In our last blog post, we discussed three things you might not know about tinnitus. Among them is the fact that there are two different kinds of tinnitus, the most common being subjective tinnitus. In this post, we want to discuss how hearing aids can help people suffering from this form of the condition. Keep in mind that subjective tinnitus is almost always linked to hearing loss.
When a person begins to lose some of his or her hearing, whether that is due to age, illness or some sort of injury, the result is less auditory stimulation from external noises. Think of it in terms of standing under a tree during a rainstorm. The train does not prevent all the precipitation from getting through, but it does prevent some of it. Hearing loss results in fewer external sounds making it to the auditory portion of the central nervous system.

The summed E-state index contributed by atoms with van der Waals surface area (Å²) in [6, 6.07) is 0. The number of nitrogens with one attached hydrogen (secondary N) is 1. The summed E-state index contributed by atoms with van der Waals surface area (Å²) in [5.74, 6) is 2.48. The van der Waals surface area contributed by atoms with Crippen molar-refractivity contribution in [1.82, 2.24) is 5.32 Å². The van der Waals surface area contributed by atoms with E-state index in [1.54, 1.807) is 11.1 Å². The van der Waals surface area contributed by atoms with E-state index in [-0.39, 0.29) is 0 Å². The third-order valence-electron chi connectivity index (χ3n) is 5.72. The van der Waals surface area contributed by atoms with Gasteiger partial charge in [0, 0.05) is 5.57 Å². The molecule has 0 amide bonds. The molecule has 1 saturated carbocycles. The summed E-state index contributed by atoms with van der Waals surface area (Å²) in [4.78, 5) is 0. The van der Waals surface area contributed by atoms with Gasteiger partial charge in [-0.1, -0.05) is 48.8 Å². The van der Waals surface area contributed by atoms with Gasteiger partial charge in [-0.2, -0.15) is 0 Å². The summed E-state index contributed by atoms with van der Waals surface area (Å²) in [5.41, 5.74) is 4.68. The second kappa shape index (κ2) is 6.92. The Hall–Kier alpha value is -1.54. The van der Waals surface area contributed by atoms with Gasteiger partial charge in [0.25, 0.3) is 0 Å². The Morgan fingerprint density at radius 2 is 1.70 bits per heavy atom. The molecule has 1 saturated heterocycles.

Tinnitus is caused by the brain trying to make up for the loss of those external sounds. The brain processes the limited frequencies it is exposed to in different ways, resulting in tinnitus. People with tinnitus related to hearing loss are often suffering from a loss of higher frequency recognition. Thus, tinnitusis often described as a high-pitched ringing in the ears.
With all of that said, let’s talk about how a hearing aid can help. Hearing aids can amplify certain frequencies depending on the needs of the patient. Digital hearing aids are especially adept at this. By amplifying the frequencies that are not heard as well, a hearing aid can make up for the loss of natural sound. This can prevent some of the frequency modification happening in the brain. A hearing aid can also provide enough amplification to mask the tinnitus.